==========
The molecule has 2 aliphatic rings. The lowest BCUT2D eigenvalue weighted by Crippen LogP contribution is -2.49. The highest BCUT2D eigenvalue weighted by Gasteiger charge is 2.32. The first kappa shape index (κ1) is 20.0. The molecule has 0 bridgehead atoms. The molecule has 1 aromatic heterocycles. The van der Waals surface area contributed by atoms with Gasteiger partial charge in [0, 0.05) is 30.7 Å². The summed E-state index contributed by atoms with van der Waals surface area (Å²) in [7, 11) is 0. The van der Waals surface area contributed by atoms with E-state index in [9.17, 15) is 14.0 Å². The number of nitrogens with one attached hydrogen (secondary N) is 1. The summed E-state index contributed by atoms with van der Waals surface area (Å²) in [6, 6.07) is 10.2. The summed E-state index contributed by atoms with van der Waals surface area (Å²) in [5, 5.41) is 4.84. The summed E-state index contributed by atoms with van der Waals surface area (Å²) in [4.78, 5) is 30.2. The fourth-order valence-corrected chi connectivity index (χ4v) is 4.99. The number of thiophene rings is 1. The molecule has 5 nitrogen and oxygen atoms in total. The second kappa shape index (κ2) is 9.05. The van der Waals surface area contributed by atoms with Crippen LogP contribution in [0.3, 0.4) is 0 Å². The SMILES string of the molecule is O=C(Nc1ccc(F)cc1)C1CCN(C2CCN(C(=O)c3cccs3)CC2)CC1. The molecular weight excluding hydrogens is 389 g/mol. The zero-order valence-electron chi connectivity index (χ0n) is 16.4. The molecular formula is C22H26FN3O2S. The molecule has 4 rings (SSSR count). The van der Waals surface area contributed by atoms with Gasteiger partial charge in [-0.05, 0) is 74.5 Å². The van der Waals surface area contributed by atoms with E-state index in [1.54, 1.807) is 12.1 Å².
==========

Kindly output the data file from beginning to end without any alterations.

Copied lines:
The molecule has 2 aliphatic rings. The lowest BCUT2D eigenvalue weighted by Crippen LogP contribution is -2.49. The highest BCUT2D eigenvalue weighted by Gasteiger charge is 2.32. The first kappa shape index (κ1) is 20.0. The molecule has 0 bridgehead atoms. The molecule has 1 aromatic heterocycles. The van der Waals surface area contributed by atoms with Gasteiger partial charge in [0, 0.05) is 30.7 Å². The summed E-state index contributed by atoms with van der Waals surface area (Å²) in [7, 11) is 0. The van der Waals surface area contributed by atoms with E-state index in [9.17, 15) is 14.0 Å². The number of nitrogens with one attached hydrogen (secondary N) is 1. The summed E-state index contributed by atoms with van der Waals surface area (Å²) in [6, 6.07) is 10.2. The summed E-state index contributed by atoms with van der Waals surface area (Å²) in [5, 5.41) is 4.84. The summed E-state index contributed by atoms with van der Waals surface area (Å²) in [4.78, 5) is 30.2. The fourth-order valence-corrected chi connectivity index (χ4v) is 4.99. The number of thiophene rings is 1. The molecule has 5 nitrogen and oxygen atoms in total. The second kappa shape index (κ2) is 9.05. The van der Waals surface area contributed by atoms with Crippen LogP contribution in [0.3, 0.4) is 0 Å². The SMILES string of the molecule is O=C(Nc1ccc(F)cc1)C1CCN(C2CCN(C(=O)c3cccs3)CC2)CC1. The molecular weight excluding hydrogens is 389 g/mol. The zero-order valence-electron chi connectivity index (χ0n) is 16.4. The molecular formula is C22H26FN3O2S. The molecule has 4 rings (SSSR count). The van der Waals surface area contributed by atoms with Gasteiger partial charge in [-0.05, 0) is 74.5 Å². The van der Waals surface area contributed by atoms with E-state index in [1.54, 1.807) is 12.1 Å².